After William Bailey's death, Bachelor's Double ran in the name of Sir George Murray, one of Bailey's estate executors, but ownership of the horse was retained by Bailey's widow. A persistent cough kept him from running until mid-May. At Kempton Park, Bachelor's Double started in the 25th running of the "Jubilee" Handicap, drawing the number one position, deemed the "worst", on the outside of the course's track. Leading the race from start to finish, he won in a canter by four lengths, beating Wolf Land and The Story. He finished eleventh in the Royal Hunt Cup at Ascot in which the mare Winkipop broke down and was also unplaced in the Prix du Conseil Municipal at Longchamp where his performance was so poor that the press remarked that he "almost walked past the winning post" at the finish. He was later scratched from the Cambridgeshire Stakes and was retired from racing.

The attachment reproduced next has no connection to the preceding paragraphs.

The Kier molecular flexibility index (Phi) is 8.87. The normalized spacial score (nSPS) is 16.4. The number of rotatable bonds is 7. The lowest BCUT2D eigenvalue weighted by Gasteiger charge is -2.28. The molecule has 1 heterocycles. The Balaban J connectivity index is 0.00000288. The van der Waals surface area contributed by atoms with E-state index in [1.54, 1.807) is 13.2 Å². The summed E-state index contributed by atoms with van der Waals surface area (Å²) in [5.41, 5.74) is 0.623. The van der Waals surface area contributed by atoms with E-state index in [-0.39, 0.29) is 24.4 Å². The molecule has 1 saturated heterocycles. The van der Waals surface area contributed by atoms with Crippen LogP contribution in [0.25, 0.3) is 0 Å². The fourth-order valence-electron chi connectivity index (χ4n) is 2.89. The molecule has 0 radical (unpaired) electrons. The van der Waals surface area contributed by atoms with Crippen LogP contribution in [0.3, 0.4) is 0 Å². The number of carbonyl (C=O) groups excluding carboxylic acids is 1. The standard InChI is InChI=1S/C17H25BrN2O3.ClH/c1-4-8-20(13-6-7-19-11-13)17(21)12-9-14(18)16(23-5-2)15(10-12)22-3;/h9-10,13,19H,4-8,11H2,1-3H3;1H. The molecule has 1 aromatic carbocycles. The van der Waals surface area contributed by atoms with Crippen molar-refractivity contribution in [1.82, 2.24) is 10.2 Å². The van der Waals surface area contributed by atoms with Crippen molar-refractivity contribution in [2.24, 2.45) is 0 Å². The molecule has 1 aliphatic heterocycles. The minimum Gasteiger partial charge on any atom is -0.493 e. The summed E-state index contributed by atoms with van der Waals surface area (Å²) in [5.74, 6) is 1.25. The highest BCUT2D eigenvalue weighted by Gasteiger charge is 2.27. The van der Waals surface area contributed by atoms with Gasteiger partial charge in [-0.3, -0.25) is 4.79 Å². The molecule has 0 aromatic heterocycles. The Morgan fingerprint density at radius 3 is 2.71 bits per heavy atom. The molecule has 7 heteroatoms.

Bachelor's Double was retired to stud in 1912 and stood his entire career at the Rathbane Stud in Limerick initially for a fee of £99. Ownership of the stallion was retained by Bailey's widow and the stud was managed in her name by Peter FitzGerald. He was fifth in the winning sires' list of 1920, siring offspring with combined earnings of £146,000. Bachelor's Double died on 3 February 1931 of heart failure at the age of 24 years.
|1914||Grand Fleet||s||Duke of York Stakes, July Stakes|||
|1917||Comrade||s||Grand Prix de Paris, Prix de l'Arc de Triomphe|
|1918||Love in Idleness||m||Epsom Oaks, Yorkshire Oaks, Park Hill Stakes|
|1917||Hunt Law||s||Northumberland Plate|
|1917||Roman Bachelor||s||King George Stakes|
|1918||Double Hackle||s||Northumberland Plate, Ascot Stakes|
|1919||Backwood||s||King Edward VII Stakes, Melbourne Cup|
|1919||Two Step||m||Challenge Stakes|
|1922||Bar Sinister||m||Falmouth Stakes|
|1923||Glasheen||m||Park Hill Stakes, Falmouth Stakes|
|1925||Double Pay||s||Long Beach Handicap|
|1926||Double Life||m||Duke of York Handicap, Chesterfield Cup, Cambridgeshire Handicap|
|1931||Guinea Gap||s||Royal Hunt Cup, Liverpool Spring Cup|
Lady Bawn (IRE)
|Young Melbourne mare (Family 21-a)|